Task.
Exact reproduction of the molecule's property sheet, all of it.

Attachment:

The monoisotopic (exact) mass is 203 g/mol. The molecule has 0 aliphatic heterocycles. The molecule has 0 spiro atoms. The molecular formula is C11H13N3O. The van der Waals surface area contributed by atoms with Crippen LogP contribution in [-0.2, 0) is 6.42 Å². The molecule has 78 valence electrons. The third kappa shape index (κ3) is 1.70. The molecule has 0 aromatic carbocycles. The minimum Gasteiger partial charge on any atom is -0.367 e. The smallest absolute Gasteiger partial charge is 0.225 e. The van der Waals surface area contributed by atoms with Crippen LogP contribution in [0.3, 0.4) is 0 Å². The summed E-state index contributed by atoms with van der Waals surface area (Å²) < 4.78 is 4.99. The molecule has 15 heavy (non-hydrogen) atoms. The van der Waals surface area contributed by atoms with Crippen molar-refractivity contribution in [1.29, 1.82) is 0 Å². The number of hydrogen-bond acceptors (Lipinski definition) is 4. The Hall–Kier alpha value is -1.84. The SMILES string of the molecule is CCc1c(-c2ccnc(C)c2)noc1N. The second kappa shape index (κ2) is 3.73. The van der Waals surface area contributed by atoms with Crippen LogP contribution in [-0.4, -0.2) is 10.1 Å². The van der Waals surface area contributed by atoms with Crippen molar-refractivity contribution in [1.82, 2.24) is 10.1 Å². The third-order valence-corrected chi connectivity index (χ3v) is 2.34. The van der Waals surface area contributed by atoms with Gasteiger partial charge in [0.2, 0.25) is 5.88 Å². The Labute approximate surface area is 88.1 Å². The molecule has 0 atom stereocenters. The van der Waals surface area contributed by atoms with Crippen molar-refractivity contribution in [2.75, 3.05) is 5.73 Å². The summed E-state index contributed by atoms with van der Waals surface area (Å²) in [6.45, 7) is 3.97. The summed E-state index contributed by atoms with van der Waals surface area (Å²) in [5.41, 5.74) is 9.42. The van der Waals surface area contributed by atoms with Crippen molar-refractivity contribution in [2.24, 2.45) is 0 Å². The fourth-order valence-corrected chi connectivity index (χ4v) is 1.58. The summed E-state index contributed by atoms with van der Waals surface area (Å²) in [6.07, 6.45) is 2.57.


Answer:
The monoisotopic (exact) mass is 203 g/mol. The molecule has 0 aliphatic heterocycles. The molecule has 0 spiro atoms. The molecular formula is C11H13N3O. The van der Waals surface area contributed by atoms with Crippen LogP contribution in [-0.2, 0) is 6.42 Å². The molecule has 78 valence electrons. The third kappa shape index (κ3) is 1.70. The molecule has 0 aromatic carbocycles. The minimum Gasteiger partial charge on any atom is -0.367 e. The smallest absolute Gasteiger partial charge is 0.225 e. The van der Waals surface area contributed by atoms with Crippen LogP contribution in [0.3, 0.4) is 0 Å². The summed E-state index contributed by atoms with van der Waals surface area (Å²) < 4.78 is 4.99. The molecule has 15 heavy (non-hydrogen) atoms. The van der Waals surface area contributed by atoms with Crippen molar-refractivity contribution in [1.29, 1.82) is 0 Å². The number of hydrogen-bond acceptors (Lipinski definition) is 4. The Hall–Kier alpha value is -1.84. The SMILES string of the molecule is CCc1c(-c2ccnc(C)c2)noc1N. The second kappa shape index (κ2) is 3.73. The van der Waals surface area contributed by atoms with Crippen LogP contribution in [-0.4, -0.2) is 10.1 Å². The van der Waals surface area contributed by atoms with Crippen molar-refractivity contribution in [1.82, 2.24) is 10.1 Å². The third-order valence-corrected chi connectivity index (χ3v) is 2.34. The van der Waals surface area contributed by atoms with Gasteiger partial charge in [0.2, 0.25) is 5.88 Å². The Labute approximate surface area is 88.1 Å². The molecule has 0 atom stereocenters. The van der Waals surface area contributed by atoms with Crippen molar-refractivity contribution in [2.75, 3.05) is 5.73 Å². The summed E-state index contributed by atoms with van der Waals surface area (Å²) in [6.45, 7) is 3.97. The summed E-state index contributed by atoms with van der Waals surface area (Å²) in [5.41, 5.74) is 9.42. The van der Waals surface area contributed by atoms with Crippen molar-refractivity contribution in [2.24, 2.45) is 0 Å². The fourth-order valence-corrected chi connectivity index (χ4v) is 1.58. The summed E-state index contributed by atoms with van der Waals surface area (Å²) in [6.07, 6.45) is 2.57.